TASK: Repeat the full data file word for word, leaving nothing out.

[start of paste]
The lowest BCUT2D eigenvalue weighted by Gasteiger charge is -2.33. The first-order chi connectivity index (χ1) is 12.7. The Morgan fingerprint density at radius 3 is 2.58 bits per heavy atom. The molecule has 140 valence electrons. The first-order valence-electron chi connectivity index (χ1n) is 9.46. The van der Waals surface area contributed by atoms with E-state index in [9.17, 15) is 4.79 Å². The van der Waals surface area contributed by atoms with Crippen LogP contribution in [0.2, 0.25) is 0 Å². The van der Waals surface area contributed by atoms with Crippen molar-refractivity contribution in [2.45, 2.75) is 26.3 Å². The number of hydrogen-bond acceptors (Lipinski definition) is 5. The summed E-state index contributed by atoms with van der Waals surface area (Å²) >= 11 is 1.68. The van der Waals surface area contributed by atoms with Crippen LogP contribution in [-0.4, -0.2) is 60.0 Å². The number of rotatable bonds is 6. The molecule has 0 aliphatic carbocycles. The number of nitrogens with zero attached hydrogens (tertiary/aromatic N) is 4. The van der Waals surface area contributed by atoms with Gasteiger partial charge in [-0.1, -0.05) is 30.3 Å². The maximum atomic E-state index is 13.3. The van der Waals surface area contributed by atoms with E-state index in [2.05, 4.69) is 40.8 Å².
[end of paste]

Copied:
The lowest BCUT2D eigenvalue weighted by Gasteiger charge is -2.33. The first-order chi connectivity index (χ1) is 12.7. The Morgan fingerprint density at radius 3 is 2.58 bits per heavy atom. The molecule has 140 valence electrons. The first-order valence-electron chi connectivity index (χ1n) is 9.46. The van der Waals surface area contributed by atoms with E-state index in [9.17, 15) is 4.79 Å². The van der Waals surface area contributed by atoms with Crippen LogP contribution in [0.2, 0.25) is 0 Å². The van der Waals surface area contributed by atoms with Crippen molar-refractivity contribution in [2.45, 2.75) is 26.3 Å². The number of hydrogen-bond acceptors (Lipinski definition) is 5. The summed E-state index contributed by atoms with van der Waals surface area (Å²) >= 11 is 1.68. The van der Waals surface area contributed by atoms with Crippen LogP contribution in [-0.4, -0.2) is 60.0 Å². The number of rotatable bonds is 6. The molecule has 0 aliphatic carbocycles. The number of nitrogens with zero attached hydrogens (tertiary/aromatic N) is 4. The van der Waals surface area contributed by atoms with Gasteiger partial charge in [-0.1, -0.05) is 30.3 Å². The maximum atomic E-state index is 13.3. The van der Waals surface area contributed by atoms with E-state index in [2.05, 4.69) is 40.8 Å².